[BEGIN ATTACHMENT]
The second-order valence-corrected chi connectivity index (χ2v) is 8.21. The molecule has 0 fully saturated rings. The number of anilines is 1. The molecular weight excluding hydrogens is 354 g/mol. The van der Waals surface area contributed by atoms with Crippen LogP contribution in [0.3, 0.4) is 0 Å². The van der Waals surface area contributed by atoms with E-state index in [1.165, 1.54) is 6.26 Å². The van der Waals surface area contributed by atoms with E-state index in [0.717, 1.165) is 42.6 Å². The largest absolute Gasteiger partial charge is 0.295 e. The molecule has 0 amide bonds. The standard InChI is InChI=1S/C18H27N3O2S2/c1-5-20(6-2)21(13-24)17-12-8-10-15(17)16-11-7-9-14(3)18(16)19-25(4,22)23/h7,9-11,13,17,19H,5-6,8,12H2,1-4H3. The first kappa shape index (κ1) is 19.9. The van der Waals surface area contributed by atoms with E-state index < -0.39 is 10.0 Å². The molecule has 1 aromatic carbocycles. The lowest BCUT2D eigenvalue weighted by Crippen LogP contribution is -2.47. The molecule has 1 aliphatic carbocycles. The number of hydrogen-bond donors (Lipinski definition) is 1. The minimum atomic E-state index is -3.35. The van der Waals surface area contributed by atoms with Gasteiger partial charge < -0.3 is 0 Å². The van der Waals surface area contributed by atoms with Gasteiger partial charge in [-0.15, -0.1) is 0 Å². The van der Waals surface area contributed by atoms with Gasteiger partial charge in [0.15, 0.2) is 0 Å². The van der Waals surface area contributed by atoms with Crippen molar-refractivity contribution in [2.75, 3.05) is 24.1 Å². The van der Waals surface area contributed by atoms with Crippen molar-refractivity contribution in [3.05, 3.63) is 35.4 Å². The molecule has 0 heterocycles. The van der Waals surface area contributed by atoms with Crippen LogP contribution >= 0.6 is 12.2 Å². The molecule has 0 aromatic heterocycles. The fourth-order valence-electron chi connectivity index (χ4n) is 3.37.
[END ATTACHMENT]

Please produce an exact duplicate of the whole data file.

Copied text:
The second-order valence-corrected chi connectivity index (χ2v) is 8.21. The molecule has 0 fully saturated rings. The number of anilines is 1. The molecular weight excluding hydrogens is 354 g/mol. The van der Waals surface area contributed by atoms with Crippen LogP contribution in [0.3, 0.4) is 0 Å². The van der Waals surface area contributed by atoms with E-state index in [1.165, 1.54) is 6.26 Å². The van der Waals surface area contributed by atoms with E-state index in [0.717, 1.165) is 42.6 Å². The largest absolute Gasteiger partial charge is 0.295 e. The molecule has 0 amide bonds. The standard InChI is InChI=1S/C18H27N3O2S2/c1-5-20(6-2)21(13-24)17-12-8-10-15(17)16-11-7-9-14(3)18(16)19-25(4,22)23/h7,9-11,13,17,19H,5-6,8,12H2,1-4H3. The first kappa shape index (κ1) is 19.9. The van der Waals surface area contributed by atoms with E-state index < -0.39 is 10.0 Å². The molecule has 1 aromatic carbocycles. The lowest BCUT2D eigenvalue weighted by Crippen LogP contribution is -2.47. The molecule has 1 aliphatic carbocycles. The number of hydrogen-bond donors (Lipinski definition) is 1. The minimum atomic E-state index is -3.35. The van der Waals surface area contributed by atoms with Gasteiger partial charge < -0.3 is 0 Å². The van der Waals surface area contributed by atoms with Gasteiger partial charge in [-0.15, -0.1) is 0 Å². The van der Waals surface area contributed by atoms with Gasteiger partial charge in [0.15, 0.2) is 0 Å². The van der Waals surface area contributed by atoms with Crippen molar-refractivity contribution in [2.75, 3.05) is 24.1 Å². The van der Waals surface area contributed by atoms with Crippen molar-refractivity contribution in [3.05, 3.63) is 35.4 Å². The molecule has 0 heterocycles. The van der Waals surface area contributed by atoms with Crippen LogP contribution >= 0.6 is 12.2 Å². The molecule has 0 aromatic heterocycles. The fourth-order valence-electron chi connectivity index (χ4n) is 3.37.